A single ancient sample supports the increase in R1b-Z2103 among Greeks during the “Dorian” invasions that triggered the Dark Ages and the phenomenon of the Aegean Sea Peoples. It comes from a Greek lab study, showing R1b1b (i.e. R1b-P297 in the old nomenclature) as the only Y-chromosome haplogroup obtained from the sampling of the Gulf of Amurakia ca. 470-30 BC, i.e. before the Roman foundation of Nikopolis, hence from people likely from Anaktorion in Ancient Acarnania, of Corinthian origin.

    Even with the few data available – and with the caution necessary for this kind of studies from non-established labs, which may be subject to many different kinds of errors – one could argue that the western Greek areas, which received different waves of migrants from the north and shows a higher distribution of R1b-Z2103 in modern times, was probably more heavily admixed with R1b-Z2103 than southern and eastern areas, which were always dominated by Greek-speaking populations more heavily admixed with locals.
    The Dorian invasion and the Greek Dark Ages may thus account for a renewed influx of R1b-Z2103 lineages accompanying the dialects that would eventually help form the Hellenic Koiné. In a sense, it is only natural that demographically stronger populations around the Bronze Age Aegean would suffer a limited (male) population replacement with the succeeding invasions, starting with a higher genetic impact in the north-west and diminishing as they progressed to the south and the east, coupled with stepped admixture events with local populations.

    Sea peoples of hg. R1b-M269

    Thanks to Wang et al. (2018) supplementary materials we knew that one of the two Levantine LBA II samples from Tel Shadud (final 13th–early 11th c. BC) published in van den Brink (2017) was of hg. R1b-M269 – in fact, the one interpreted as a Canaanite official residing at this site and emulating selected funerary aspects of Egyptian mortuary culture.


    Conclusion

    Even more interesting than these specific findings, this paper confirms yet another hypothesis based on phylogeography, and proves once again two important starting points for ancient DNA interpretation that I have discussed extensively in this blog:

    • The rare R1b-M269 Y-chromosome lineage of Tel Shadud offered ipso facto the most relevant clue about the ancestral geographical origin of this Canaanite elite male’s paternal family, most likely from the north-west based on ancient phylogeography, which indirectly – in combination with linguistics and archaeology – supported the ancestral ethnolinguistic identification of Philistines with the Aegean and thus with (a population closest to) Ancient Greeks.




    https://indo-european.eu/2019/07/sea...m269-lineages/
    As a sidenote, i thought Maciamo was just an administrator in the forum, i didn't know he contributed to the articles of Eupedia as well. Now i see he founded Eupedia. In any case, i didn't see Maciamo parallelizing Y-DNA to atDNA (autosomal) like you did in your previous comments, therefore why would i disagree with Maciamo? I just wrote the following, "this shouldn't be taken as a certainty for antiquity without any Bronze Age samples from the central Balkans to back it up.". What's wrong with that? Maciamo would agree with that notion as well.

    Second, i didn't ask for R1b-M269 samples from Iron Age Greece and Philistia. I am already aware of all these studies and samples you mention. I asked for R1b-M269 samples from the Bronze Age central Balkans which i haven't seen yet. Furthermore, i also follow Carlos Quiles of Indo-European.eu, you didn't have to paste all these.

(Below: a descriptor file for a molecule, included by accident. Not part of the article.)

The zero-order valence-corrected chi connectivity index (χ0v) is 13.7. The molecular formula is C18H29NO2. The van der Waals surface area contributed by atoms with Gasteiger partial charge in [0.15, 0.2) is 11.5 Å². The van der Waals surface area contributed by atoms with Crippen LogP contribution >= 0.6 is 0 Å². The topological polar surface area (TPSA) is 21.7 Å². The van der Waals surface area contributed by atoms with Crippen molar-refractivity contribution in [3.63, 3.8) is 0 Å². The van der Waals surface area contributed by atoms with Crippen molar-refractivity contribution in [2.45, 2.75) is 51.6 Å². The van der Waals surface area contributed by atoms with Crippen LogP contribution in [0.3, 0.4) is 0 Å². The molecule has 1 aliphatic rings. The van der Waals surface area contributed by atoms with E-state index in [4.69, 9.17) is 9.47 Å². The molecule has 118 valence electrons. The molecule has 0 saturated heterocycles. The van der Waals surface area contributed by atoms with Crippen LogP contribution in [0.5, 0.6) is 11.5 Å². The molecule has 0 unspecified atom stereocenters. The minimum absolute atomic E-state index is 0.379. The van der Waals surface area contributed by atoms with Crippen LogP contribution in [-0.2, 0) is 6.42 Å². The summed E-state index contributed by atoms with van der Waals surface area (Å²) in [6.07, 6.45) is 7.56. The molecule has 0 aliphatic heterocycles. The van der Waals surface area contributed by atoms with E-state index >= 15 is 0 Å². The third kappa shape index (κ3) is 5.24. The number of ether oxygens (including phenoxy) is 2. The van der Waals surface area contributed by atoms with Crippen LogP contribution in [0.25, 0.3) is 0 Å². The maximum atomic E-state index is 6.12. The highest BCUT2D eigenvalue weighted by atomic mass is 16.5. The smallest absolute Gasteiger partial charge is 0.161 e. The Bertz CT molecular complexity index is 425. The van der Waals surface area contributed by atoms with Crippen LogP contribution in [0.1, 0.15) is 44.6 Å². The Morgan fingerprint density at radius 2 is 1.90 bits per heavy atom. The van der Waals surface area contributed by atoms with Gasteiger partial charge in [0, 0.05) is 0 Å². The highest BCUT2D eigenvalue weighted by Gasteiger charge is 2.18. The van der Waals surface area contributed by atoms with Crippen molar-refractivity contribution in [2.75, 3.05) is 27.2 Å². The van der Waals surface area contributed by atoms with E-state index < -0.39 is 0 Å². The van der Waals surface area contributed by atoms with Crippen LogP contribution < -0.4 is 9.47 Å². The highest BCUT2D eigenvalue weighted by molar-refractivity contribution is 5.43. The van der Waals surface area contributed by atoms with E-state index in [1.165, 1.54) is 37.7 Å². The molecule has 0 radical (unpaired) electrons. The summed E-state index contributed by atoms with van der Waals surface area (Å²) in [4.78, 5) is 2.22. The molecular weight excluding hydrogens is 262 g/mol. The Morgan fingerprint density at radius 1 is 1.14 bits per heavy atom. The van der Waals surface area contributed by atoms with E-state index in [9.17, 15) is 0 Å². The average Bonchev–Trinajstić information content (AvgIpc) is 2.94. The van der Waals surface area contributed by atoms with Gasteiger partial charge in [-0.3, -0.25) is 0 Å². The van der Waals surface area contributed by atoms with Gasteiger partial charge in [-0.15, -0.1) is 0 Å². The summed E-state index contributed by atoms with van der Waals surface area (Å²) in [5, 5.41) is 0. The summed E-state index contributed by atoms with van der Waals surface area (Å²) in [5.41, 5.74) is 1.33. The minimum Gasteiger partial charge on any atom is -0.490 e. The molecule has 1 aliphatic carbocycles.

Regarding the northern (Balkans) and eastern (Anatolia) entrance of R1b-M269 in the Greek peninsula, yes it is a hypothesis as with most Bronze Age related discussion. It also ties on with the hypotheses concerning the entrance of the Graeco-Phrygian IE branch (and subsequent proto-Greek) in the Greek peninsula, with some suggesting a northern Balkanic route, while others an eastern Anatolian route. The respective Eupedia article on R1b includes a segment of the Anatolian branch, which i am sure you have read,
    https://www.eupedia.com/europe/Haplogroup_R1b_Y-DNA.shtml#Anatolian. Nonetheless, the fact that most of R1b-M269 that is found today in Greece, belongs to Balkanic subclades, can be seen as additional corroboration of the Balkanic hypothesis. But, questions such as, "when did the Greek clades reach Greece", "where did they enter from", etc, require the respective Early/Middle/Late Bronze Age samples in order to reach safe conclusions. For example, that Philistian R1b-M269 (likely R1b-Z2103) sample suggests that it could likewise be very common among Mycenaeans and that it didn't peak in southern Greece during the Bronze Age collapse with the arrival of Dorian Greeks. Last, the region from which the Dorians began their migration southwards sometime around the Bronze Age collapse, ties on with the proto-Greek region that has been discussed a couple of pages back. Indeed it seems to be the region of north-western Greece, including parts of southern Albania and western Macedonia (Greece), not the central Balkans nor even North Macedonia. Phrygians/Brygians most likely encompassed much of the region that lied between the Greek-speaking world and the central Balkans during the Bronze Age, namely before their exodus to Anatolia due to being stressed by migrants from the north.

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    Quote Originally Posted by Demetrios View Post
    I asked for R1b-M269 samples from the Bronze Age central Balkans which i haven't seen yet.
    Not sure if everyone would consider this as Central Balkan, but sample 13499 from Beli Manastir, Croatia, was R-Z2103+. The sample belonged to the Vucedol Culture and was dated back to 2,884-2,666 BCE, so the Early Bronze Age.
    Ydna: J-ZS241

    mtDNA: T1a1l

    Maternal Ydna: E-V13>CTS5856*